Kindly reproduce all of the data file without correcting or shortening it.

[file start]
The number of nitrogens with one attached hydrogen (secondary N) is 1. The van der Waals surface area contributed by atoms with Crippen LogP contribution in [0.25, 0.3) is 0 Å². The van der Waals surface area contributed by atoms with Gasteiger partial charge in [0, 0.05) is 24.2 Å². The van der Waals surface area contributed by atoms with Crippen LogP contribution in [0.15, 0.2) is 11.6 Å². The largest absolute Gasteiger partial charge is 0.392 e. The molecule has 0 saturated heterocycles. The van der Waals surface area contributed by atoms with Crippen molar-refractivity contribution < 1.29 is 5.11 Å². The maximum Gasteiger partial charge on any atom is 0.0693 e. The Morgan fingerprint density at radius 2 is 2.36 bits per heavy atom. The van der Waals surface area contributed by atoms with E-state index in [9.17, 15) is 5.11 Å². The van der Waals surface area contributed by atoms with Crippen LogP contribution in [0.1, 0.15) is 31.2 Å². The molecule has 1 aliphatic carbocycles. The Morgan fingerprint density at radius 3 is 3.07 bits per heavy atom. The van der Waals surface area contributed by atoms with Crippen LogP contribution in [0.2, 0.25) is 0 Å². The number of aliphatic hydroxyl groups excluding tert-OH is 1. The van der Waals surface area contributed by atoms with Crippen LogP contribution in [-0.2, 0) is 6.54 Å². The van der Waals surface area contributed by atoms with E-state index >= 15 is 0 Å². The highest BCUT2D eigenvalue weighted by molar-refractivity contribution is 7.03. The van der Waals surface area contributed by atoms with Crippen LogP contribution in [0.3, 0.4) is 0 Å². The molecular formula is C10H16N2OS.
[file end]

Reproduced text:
The number of nitrogens with one attached hydrogen (secondary N) is 1. The van der Waals surface area contributed by atoms with Crippen LogP contribution in [0.25, 0.3) is 0 Å². The van der Waals surface area contributed by atoms with Gasteiger partial charge in [0, 0.05) is 24.2 Å². The van der Waals surface area contributed by atoms with Crippen LogP contribution in [0.15, 0.2) is 11.6 Å². The largest absolute Gasteiger partial charge is 0.392 e. The molecule has 0 saturated heterocycles. The van der Waals surface area contributed by atoms with Crippen molar-refractivity contribution < 1.29 is 5.11 Å². The maximum Gasteiger partial charge on any atom is 0.0693 e. The Morgan fingerprint density at radius 2 is 2.36 bits per heavy atom. The van der Waals surface area contributed by atoms with E-state index in [9.17, 15) is 5.11 Å². The van der Waals surface area contributed by atoms with Crippen LogP contribution in [0.1, 0.15) is 31.2 Å². The molecule has 1 aliphatic carbocycles. The Morgan fingerprint density at radius 3 is 3.07 bits per heavy atom. The van der Waals surface area contributed by atoms with Crippen LogP contribution in [0.2, 0.25) is 0 Å². The number of aliphatic hydroxyl groups excluding tert-OH is 1. The van der Waals surface area contributed by atoms with Crippen LogP contribution in [-0.2, 0) is 6.54 Å². The van der Waals surface area contributed by atoms with E-state index >= 15 is 0 Å². The highest BCUT2D eigenvalue weighted by molar-refractivity contribution is 7.03. The van der Waals surface area contributed by atoms with Crippen LogP contribution in [0.3, 0.4) is 0 Å². The molecular formula is C10H16N2OS.